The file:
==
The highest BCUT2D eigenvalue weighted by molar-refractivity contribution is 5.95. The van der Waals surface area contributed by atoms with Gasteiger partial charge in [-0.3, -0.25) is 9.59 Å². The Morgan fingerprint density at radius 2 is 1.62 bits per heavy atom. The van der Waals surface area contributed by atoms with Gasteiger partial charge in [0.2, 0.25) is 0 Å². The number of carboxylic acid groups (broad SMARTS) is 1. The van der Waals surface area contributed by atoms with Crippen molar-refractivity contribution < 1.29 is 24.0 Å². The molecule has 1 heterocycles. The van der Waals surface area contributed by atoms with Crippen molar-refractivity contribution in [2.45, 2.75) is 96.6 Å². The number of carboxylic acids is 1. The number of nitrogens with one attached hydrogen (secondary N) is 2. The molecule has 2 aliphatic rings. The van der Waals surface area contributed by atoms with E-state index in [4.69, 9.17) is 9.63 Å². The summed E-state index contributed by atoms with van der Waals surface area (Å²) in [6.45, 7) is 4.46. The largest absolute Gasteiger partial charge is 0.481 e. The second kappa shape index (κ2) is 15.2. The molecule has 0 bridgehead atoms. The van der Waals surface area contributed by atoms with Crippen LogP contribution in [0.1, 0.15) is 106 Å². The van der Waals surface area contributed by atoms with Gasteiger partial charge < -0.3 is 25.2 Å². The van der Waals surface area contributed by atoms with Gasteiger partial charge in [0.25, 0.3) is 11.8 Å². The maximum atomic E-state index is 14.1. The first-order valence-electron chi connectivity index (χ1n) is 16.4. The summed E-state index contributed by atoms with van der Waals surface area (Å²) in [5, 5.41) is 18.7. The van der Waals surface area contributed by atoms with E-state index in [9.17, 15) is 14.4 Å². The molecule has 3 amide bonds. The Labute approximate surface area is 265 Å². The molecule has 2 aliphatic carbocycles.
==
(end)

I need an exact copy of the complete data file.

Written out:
The highest BCUT2D eigenvalue weighted by molar-refractivity contribution is 5.95. The van der Waals surface area contributed by atoms with Gasteiger partial charge in [-0.3, -0.25) is 9.59 Å². The Morgan fingerprint density at radius 2 is 1.62 bits per heavy atom. The van der Waals surface area contributed by atoms with Gasteiger partial charge in [0.2, 0.25) is 0 Å². The number of carboxylic acid groups (broad SMARTS) is 1. The van der Waals surface area contributed by atoms with Crippen molar-refractivity contribution < 1.29 is 24.0 Å². The molecule has 1 heterocycles. The van der Waals surface area contributed by atoms with Crippen molar-refractivity contribution in [2.45, 2.75) is 96.6 Å². The number of carboxylic acids is 1. The number of nitrogens with one attached hydrogen (secondary N) is 2. The molecule has 2 aliphatic rings. The van der Waals surface area contributed by atoms with E-state index in [4.69, 9.17) is 9.63 Å². The summed E-state index contributed by atoms with van der Waals surface area (Å²) in [6.45, 7) is 4.46. The largest absolute Gasteiger partial charge is 0.481 e. The second kappa shape index (κ2) is 15.2. The molecule has 0 bridgehead atoms. The van der Waals surface area contributed by atoms with Crippen LogP contribution in [0.1, 0.15) is 106 Å². The van der Waals surface area contributed by atoms with Gasteiger partial charge < -0.3 is 25.2 Å². The van der Waals surface area contributed by atoms with Gasteiger partial charge in [0.25, 0.3) is 11.8 Å². The maximum atomic E-state index is 14.1. The first-order valence-electron chi connectivity index (χ1n) is 16.4. The summed E-state index contributed by atoms with van der Waals surface area (Å²) in [5, 5.41) is 18.7. The van der Waals surface area contributed by atoms with E-state index in [9.17, 15) is 14.4 Å². The molecule has 3 amide bonds. The Labute approximate surface area is 265 Å². The molecule has 2 aliphatic carbocycles.